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State congressmen anticipate $800 million budget shortfall

State leaders are predicting an $800 million shortfall to be announced in the economic forecast due out on Friday, State Rep. Peter Buckley and Sen. Alan Bates, both Democrats from Ashland, told a panel of the city's leaders this morning at the weekly legislative call-in hosted by the Ashland Chamber of Commerce.

The state is in for "a very rough couple of years" with a projected shortfall of up to $5 billion for the next biennium, Buckley told the panel gathered around a conference phone.

Legislators are also concerned numbers for this fiscal year could worsen by May, he said. An economic forecast update released Jan. 16 projected a decrease of up to $600 million, a number that seems to be headed higher on Friday.

Callers, who included Mayor John Stromberg, Southern Oregon University President Mary Cullinan and school board member Keith Massie, listened intently for clues to their future.

Education dominated much of the conversation.

"The huge elephant in the room is the K-12 budget," Buckley said, adding that it makes up more than 40 percent of the current state budget.

Despite a push from school districts to distribute the educational stability fund, legislators are hoping to keep those funds in reserve in anticipation of even worse problems down the road.

Superintendent Juli Di Chiro lobbied in Salem over the weekend with other superintendents to use some of the federal stimulus funds distributed to Oregon on education. The state will receive between $350 and $400 million of the $787 billion package passed on Tuesday, Buckley said.

Di Chiro was traveling to San Francisco today to learn about the impact of those federal funds on local school districts at the National Conference on Education hosted by the American Association of School Administrators, said Massie, who attended in her place.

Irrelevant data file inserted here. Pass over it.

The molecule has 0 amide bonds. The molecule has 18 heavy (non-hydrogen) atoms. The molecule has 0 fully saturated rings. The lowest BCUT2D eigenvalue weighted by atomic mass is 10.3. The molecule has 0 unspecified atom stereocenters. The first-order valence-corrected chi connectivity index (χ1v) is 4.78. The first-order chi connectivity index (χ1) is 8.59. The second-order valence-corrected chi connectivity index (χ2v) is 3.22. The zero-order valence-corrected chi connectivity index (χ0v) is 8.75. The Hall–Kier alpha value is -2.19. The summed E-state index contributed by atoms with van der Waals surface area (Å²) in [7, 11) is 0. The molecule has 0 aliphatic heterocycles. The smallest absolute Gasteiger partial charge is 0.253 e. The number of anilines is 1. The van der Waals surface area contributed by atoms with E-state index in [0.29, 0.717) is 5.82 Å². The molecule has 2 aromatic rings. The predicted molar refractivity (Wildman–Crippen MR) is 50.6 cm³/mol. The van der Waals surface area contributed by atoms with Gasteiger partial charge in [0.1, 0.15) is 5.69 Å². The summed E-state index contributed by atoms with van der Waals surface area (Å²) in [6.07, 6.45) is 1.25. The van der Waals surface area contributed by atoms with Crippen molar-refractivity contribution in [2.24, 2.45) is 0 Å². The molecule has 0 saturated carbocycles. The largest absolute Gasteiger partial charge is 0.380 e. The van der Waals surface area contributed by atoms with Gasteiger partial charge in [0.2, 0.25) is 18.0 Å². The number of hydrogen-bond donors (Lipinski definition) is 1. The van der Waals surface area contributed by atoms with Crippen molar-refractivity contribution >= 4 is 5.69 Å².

Massie asked when the school district might know exactly how large the budget cuts for this year will be, and Buckley promised they would know by next Friday, Feb. 27. Di Chiro will likely know earlier because she in close contact with Salem, Buckley said.

"I'd say the worst case scenario is a $100 million cut for K-12," he said. "That still would put Ashland in a difficult position."

Bates said ending school four or five days early this year was not the worst scenario he could imagine.

"I think that's a pretty good deal and I think most people would agree with that," he said.

Mary Cullinan, who also made a trip to Salem on Monday, asked about Senate Bill 442, which proposes a study of making smaller universities such as SOU into branch campuses of larger Oregon universities.

"We want Southern, Eastern and OIT held as harmless as possible," Buckley reassured her and promised follow-up action by the Chancellor's office.

"I hope so," she said.

Callers also discussed health care funding, greenhouse gas emission caps and federal stimulus funds that might be available on the local level. Oregon could compete for grants for alternative energy capital construction and transportation projects, Buckley said. Cities and counties can also apply for grants, he said in response to a question from John Stromberg.

The federal stimulus package will be a lifesaver for Oregon, both Bates and Buckley said.

"If we did not have this federal money — as bluntly as I can say it — it would be a disaster for our state," Buckley said. "We would be closing prisons this spring if we didn't get this money."

The entire conversation will be available on the chamber's Web site, www.ashlandchamber.com, this afternoon. The chamber has hosted the call-ins for 25 years and just began posting recordings of the calls to its Web site this year, said Dana Fortmiller, projects and special events coordinator at the chamber.

"Not everyone can come at 7:30 in the morning, and it's a really good way to enhance the community's involvement in the political process," she said.

Staff writer Julie French can be reached at 482-3456 ext. 227 or jfrench@dailytidings.com.